Remember “Snapple-ization”? For a while in the 1990s it was the pejorative du jour in marketing, denoting a seemingly random proliferation of flavors that creates enormous retail clutter and consumer confusion in the dubious quest for novelty. Never mind that many of those extensions proved quite durable, or that the Snapple folks were careful to prune fading flavors that weren’t carrying their weight. Still, the very existence of the term implied there must be a problem out there worth combating. These days, however, Snapple-ization no longer is seen as a bogeyman, and not just because of the waning influence of Snapple itself. Rather, all the recent talk of high-end niches, mass customization and long-tail distributions has brought home the notion that choice, fundamentally, is a good thing, and that the market is the best arbiter of which innovations are valuable and which aren’t.
Still, that principle can be hard to accept for extensions that aren’t rooted in any sort of tradition of flavor experimentation (as with candy or ice cream). Since bottled iced tea burst on the scene as a new phenomenon, Snapple had plenty of latitude to experiment. But how about that avalanche of flavored spirits we’ve been seeing? By now, of course, we’re used to endless vodka flavors, and other white spirits like rum have followed closely behind. Lately, the phenomenon is infiltrating other segments, from Scotch whisky, with its variety of arcane barrel finishes, to tequila, where after decades of a narrowly defined tequila-ness, a brand like Jose Cuervo now offers us Oranjo, Citrico and Tropina flavors.
It’s no surprise what’s driving the activity: a quest for greater shelf space, new cues that might pull in consumers who have proved previously resistant to the category, greater creativity in concocting intriguing cocktails. They’re devilishly accessible: while something inside me still resists the necessity of flavored tequilas, even though the Cuervo flavor I’ve tasted, Citrico, actually was pretty good.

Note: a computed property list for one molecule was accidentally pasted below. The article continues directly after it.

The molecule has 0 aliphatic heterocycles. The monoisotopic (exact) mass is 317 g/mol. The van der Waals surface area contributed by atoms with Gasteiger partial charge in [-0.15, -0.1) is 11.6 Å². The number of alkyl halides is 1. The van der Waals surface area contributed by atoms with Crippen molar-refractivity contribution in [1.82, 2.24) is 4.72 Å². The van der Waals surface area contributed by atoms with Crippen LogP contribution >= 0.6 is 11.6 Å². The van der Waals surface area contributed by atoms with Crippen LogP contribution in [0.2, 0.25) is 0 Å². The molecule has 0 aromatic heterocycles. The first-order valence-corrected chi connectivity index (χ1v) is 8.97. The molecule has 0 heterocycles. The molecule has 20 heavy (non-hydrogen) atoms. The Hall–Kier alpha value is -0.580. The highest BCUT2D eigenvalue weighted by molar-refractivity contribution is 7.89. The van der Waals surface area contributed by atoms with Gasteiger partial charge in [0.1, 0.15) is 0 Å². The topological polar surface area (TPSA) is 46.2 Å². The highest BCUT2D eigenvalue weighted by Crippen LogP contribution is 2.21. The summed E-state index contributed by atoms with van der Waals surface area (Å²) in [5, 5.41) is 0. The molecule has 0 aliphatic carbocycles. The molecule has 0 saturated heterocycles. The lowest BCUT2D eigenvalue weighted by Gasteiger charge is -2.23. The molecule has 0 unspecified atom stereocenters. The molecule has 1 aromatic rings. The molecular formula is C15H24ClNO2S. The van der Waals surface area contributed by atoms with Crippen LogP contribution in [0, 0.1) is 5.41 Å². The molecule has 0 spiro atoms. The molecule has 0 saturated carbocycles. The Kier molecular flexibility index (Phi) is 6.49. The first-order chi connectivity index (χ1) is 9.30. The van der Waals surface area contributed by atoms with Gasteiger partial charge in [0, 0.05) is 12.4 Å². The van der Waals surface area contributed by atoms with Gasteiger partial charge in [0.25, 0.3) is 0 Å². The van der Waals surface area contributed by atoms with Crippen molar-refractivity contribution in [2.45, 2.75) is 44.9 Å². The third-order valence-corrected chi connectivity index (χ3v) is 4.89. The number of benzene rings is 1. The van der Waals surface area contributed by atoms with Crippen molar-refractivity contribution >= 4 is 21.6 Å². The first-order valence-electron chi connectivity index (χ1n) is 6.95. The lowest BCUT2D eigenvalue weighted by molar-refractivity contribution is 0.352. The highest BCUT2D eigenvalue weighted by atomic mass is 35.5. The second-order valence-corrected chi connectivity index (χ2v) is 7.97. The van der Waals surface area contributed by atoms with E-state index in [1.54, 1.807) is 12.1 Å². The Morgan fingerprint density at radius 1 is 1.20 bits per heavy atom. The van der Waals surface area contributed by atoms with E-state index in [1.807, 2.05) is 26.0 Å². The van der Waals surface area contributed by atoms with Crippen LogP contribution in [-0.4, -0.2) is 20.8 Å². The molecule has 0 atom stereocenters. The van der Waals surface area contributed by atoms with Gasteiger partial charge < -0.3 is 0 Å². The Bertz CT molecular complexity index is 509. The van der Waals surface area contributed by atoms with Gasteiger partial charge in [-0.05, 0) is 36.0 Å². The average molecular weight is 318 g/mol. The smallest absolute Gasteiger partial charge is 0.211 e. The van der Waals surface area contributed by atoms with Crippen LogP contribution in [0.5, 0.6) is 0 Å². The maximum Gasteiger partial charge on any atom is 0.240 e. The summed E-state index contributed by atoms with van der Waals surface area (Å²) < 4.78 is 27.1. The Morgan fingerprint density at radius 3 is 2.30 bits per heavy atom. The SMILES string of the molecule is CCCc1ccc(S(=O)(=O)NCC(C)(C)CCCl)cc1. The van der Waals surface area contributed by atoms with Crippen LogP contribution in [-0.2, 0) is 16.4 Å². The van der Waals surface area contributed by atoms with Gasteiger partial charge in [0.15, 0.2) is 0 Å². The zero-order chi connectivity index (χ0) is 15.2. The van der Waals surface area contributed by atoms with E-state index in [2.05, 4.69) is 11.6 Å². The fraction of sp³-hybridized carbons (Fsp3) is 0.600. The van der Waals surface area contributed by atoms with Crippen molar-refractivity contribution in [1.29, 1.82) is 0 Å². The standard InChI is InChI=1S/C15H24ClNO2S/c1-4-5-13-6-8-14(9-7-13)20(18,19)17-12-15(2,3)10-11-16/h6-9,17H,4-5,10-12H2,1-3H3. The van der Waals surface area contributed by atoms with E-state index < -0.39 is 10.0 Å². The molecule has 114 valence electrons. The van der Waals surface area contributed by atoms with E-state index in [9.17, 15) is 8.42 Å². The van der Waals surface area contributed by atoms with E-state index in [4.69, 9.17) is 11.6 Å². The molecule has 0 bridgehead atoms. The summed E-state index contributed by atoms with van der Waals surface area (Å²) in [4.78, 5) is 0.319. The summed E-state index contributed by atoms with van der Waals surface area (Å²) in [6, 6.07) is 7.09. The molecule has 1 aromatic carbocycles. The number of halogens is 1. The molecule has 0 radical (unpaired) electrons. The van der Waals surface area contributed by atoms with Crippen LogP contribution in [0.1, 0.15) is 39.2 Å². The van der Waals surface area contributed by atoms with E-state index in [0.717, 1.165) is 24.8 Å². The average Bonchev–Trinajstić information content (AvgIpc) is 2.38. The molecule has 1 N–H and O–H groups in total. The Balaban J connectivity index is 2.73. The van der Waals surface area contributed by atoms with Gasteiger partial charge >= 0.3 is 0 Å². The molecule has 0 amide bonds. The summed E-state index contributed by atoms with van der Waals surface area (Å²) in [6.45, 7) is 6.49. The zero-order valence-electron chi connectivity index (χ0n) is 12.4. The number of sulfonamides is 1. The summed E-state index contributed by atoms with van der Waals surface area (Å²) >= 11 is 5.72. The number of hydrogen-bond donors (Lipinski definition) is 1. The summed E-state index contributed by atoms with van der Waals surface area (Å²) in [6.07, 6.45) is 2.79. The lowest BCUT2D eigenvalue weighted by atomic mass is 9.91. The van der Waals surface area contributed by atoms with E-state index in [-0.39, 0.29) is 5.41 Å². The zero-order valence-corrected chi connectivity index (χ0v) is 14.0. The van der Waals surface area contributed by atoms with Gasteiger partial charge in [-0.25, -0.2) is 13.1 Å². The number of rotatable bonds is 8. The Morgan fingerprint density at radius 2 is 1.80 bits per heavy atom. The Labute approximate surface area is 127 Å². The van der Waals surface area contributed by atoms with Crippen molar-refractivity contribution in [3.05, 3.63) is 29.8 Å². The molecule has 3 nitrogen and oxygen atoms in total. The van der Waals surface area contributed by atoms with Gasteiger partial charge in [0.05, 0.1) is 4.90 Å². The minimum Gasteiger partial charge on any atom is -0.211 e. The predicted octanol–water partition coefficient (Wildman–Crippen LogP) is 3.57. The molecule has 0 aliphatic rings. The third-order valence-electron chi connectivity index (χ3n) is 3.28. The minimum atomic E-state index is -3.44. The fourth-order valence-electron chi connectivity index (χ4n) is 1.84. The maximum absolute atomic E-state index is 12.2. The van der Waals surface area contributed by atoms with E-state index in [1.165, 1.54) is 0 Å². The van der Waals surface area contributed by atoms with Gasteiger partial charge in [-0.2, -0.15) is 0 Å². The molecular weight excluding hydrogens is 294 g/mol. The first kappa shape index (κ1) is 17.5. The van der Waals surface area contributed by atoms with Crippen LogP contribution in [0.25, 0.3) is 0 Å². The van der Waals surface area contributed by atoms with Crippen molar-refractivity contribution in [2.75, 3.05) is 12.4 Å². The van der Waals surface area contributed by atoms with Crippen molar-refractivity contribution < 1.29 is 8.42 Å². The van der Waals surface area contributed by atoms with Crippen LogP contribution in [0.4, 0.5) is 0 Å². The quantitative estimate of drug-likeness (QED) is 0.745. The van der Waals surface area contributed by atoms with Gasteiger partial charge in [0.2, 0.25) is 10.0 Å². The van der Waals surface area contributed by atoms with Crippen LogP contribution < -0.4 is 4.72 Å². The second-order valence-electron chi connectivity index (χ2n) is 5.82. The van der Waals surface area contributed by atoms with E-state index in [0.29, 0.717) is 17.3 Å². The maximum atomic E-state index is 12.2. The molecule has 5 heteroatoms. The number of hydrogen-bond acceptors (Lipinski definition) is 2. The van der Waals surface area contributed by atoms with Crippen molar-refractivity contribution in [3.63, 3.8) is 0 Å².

How do the experts feel? I checked in with Tonya LeNell Smothers, of the remarkable LeNell’s wine and spirits boutique in Redhook, Brooklyn. Since the joint is only 500 square feet, LeNell certainly has no need of 30 different flavors of a given spirit to fill up her shelves, nor is she ever lacking in more tradition-bound rarities to keep her customers’ interest stoked. Yet she’s unequivocal on the matter. “Choice is always good,” she declared. “There’s always been novelty products. They either have a flash and die out or somehow, if they are lucky, become a part of our iconography. Marketing can definitely influence what folks think is worth drinking, but I believe that in the end only the strong survive.”
In other words, let the market dictate the winners. So bring ’em on! Traditionalist as I am in Scotch whisky, I will confess to being enamored of some of the experiments in barrel finishes, which are partly intended to evoke the qualities of wine and hence draw in new consumers, particularly females. How can one resist Bruichladdich Flirtation? Sure, its 20-year maturation in Bourbon barrels and then Mouvedre wine casks sounds finicky, but you can’t argue with the result. (Okay, you can argue with the $200 a bottle price.) Smothers says she has a soft spot for the Buffalo Trace Experimental Collection (four bourbons aged in French oak barrels and the like). At the same time, the Phillips Union line of whiskeys in regular, vanilla and cherry flavors drew a thumbs down from LeNell and her patrons at a recent in-store tasting – too sweet. (Though maybe not too sweet for the cosmo crowd at which it’s clearly targeted?)
If you’re still not convinced that this is a healthy trend, consider a couple of elements of tradition that do support the rabid experimentation. For one, recent years’ mixologist-ashero stories have highlighted one of the pros’ favorite at-home pastimes: infusing spirits with anything from tropical fruits to Earl Grey tea. Hey, you never know! Or consider this: by now, it’s hard to question the bona fides of that quintessential American spirit, Southern Comfort. Which, from what I can tell, is really peachflavored bourbon.